If you’re searching for home insurance, you can expect to be asked about burglar alarms as part of the company’s question set.
This is usually the case even if you’re not trying to insure your contents.
If insurance companies are so interested, you might be wondering if an alarm would be a sound investment, and what options you have. Read on for more information.
Will I get cheaper insurance?
It is possible, but it is absolutely not a guarantee.
While some companies will still offer discounts for increasing your level of security, it is far less commonplace. The saving may come from giving yourself more options.
For example, factors such as where you live, the value of the contents you have, and potentially even if you have a high level of jewellery and valuable items, then insurers may *require* an alarm before they will consider taking you on. This may mean that if you advise that you don’t have an alarm, companies that would need you to have one may not offer terms to you, and you may never see that cheaper quote they would have offered you.
It may be worth asking the question about whether it will have any effect when speaking to companies over the phone, or running comparisons online, but it is VERY important you do not set up a policy where you’ve disclosed you have an alarm when you don’t. This classes as non-disclosure and may mean your claims are declined.
What do I need to do if my insurance company requires an alarm?
This will vary from company to company, so our best advice is to read your policy documentation.
It is usually an endorsement on your Schedule of Insurance, but could also be in the Policy Wording – Look for phrases such as Alarm Clause or Security Clause which will tell you your requirements.
You can expect to be asked to ensure the alarm is in good working order (potentially with an annual or 6-monthly maintenance contract) and for it to be activated when you leave the property, or at night. It may also specify a certain type of alarm, which we will cover in a later section.
If you’re not sure, contact your insurance company who will be able to clarify everything for you.
What type of alarm can I get, and who can fit them for me?
- Audible-only alarms (sometimes called bells-only) make a loud noise at the sign of a break-in, and it’s usually either a siren or bell. This acts as a deterrent to the burglar, and an alert to neighbors and passers-by who can then alert the authorities. It doesn’t automatically alert anyone, so is reliant on someone calling the police on your behalf, or does enough to make the burglar flee the scene.
- Central Station alarms (sometimes called monitored alarms) make a loud noise like the audible-only alarm, but they are also linked to a response centre. Generally, they will contact the known key-holders to make sure it isn’t a glitch with the system, and depending on the package you have purchased, can contact the police directly for an immediate response
- Smart alarms are app-based systems that allow you to control the security of your property from a phone or tablet. Often these can either be managed yourself or if you purchase a relevant subscription, can also be linked into a central station.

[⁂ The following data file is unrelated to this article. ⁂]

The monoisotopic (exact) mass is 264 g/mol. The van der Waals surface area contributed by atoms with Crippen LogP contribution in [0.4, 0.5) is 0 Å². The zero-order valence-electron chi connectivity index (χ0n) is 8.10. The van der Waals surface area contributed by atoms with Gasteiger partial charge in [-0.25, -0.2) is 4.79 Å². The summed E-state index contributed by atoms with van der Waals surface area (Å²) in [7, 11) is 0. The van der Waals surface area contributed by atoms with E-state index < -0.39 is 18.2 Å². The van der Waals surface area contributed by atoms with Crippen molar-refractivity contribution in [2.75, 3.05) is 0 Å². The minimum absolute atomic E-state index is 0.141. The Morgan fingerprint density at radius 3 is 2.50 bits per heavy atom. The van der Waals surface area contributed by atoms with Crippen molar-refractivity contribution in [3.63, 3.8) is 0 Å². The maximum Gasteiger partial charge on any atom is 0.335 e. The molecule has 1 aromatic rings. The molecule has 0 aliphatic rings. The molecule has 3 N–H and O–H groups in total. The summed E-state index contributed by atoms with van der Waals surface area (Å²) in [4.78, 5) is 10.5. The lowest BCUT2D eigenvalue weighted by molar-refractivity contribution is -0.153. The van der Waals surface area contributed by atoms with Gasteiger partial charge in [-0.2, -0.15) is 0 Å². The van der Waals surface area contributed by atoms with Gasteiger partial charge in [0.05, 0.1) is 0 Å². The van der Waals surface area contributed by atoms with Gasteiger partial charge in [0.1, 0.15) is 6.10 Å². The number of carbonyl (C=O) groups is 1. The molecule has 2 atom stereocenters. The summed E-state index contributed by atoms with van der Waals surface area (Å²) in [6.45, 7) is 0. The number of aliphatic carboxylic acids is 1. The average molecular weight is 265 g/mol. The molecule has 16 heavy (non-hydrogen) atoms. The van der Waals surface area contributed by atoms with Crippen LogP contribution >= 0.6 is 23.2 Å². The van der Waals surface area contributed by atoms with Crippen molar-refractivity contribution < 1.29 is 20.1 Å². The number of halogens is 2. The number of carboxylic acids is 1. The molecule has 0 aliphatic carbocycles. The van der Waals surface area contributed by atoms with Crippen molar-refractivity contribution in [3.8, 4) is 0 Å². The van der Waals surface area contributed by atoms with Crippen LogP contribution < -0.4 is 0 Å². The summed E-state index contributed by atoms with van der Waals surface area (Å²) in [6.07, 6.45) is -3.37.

- DIY is a cost-effective option as fitting a burglar alarm yourself can be cheaper, and since some smart alarm systems run from WiFi rather than as part of a hard-wired system, they are easier to install than ever. It is worth keeping in mind however that most alarm requirements on insurance policies require that the alarm be installed by an approved organisation (see below) and be regularly maintained by a qualified professional. A DIY alarm system is better suited when you’re not looking for a discount on your insurance, but just want a little extra peace of mind.
- Certified and approved installers are usually approved by either the National Approval Council of Security Systems (NACOSS) or the Security Systems and Alarm Inspection Board (SSAIB) and provide a guarantee that the alarm itself, and its installation are of a suitable standard. Often insurers require that an alarm be installed, and be maintained by an accredited company as well. Even with your maintenance contract in place, it is worth testing the system regularly.
Are there cheaper alternatives to secure my home?
Yes – But keep in mind that if your insurance company requires you to have a certain level of security in place, claims may not be paid if you are unable to honour this.
If security is not a requirement, or if you would like a little peace of mind, consider these options as well to boost your security.
- Dummy alarms are essentially the box that would normally contain the bell and the flashing light, fitted in the same place as an alarm would be. While it is not wired in, the sight of the box alone may be enough of a deterrent.
- Install a security light which is a motion sensor light that activates by movement. A potential thief will not be able to approach the house at night without their presence being seen
- Add or upgrade your locks to doors and windows. Some insurance companies may also ask for approved locks to be in place as one of their requirements, which is usually British Standard or multi-point locks on doors, and key-operated locks on windows.
- Have your house inspected if you go away for a few days. If anyone is watching your house as a potential target, seeing people coming and going may deter any thieves who may think the home is empty.
- Be careful with your spare keys as while under a flower pot, or on top of the doorframe may be a common place to keep a spare, it will be the first place thieves will check. Consider installing a key safe out of sight instead.
Last Updated February 2022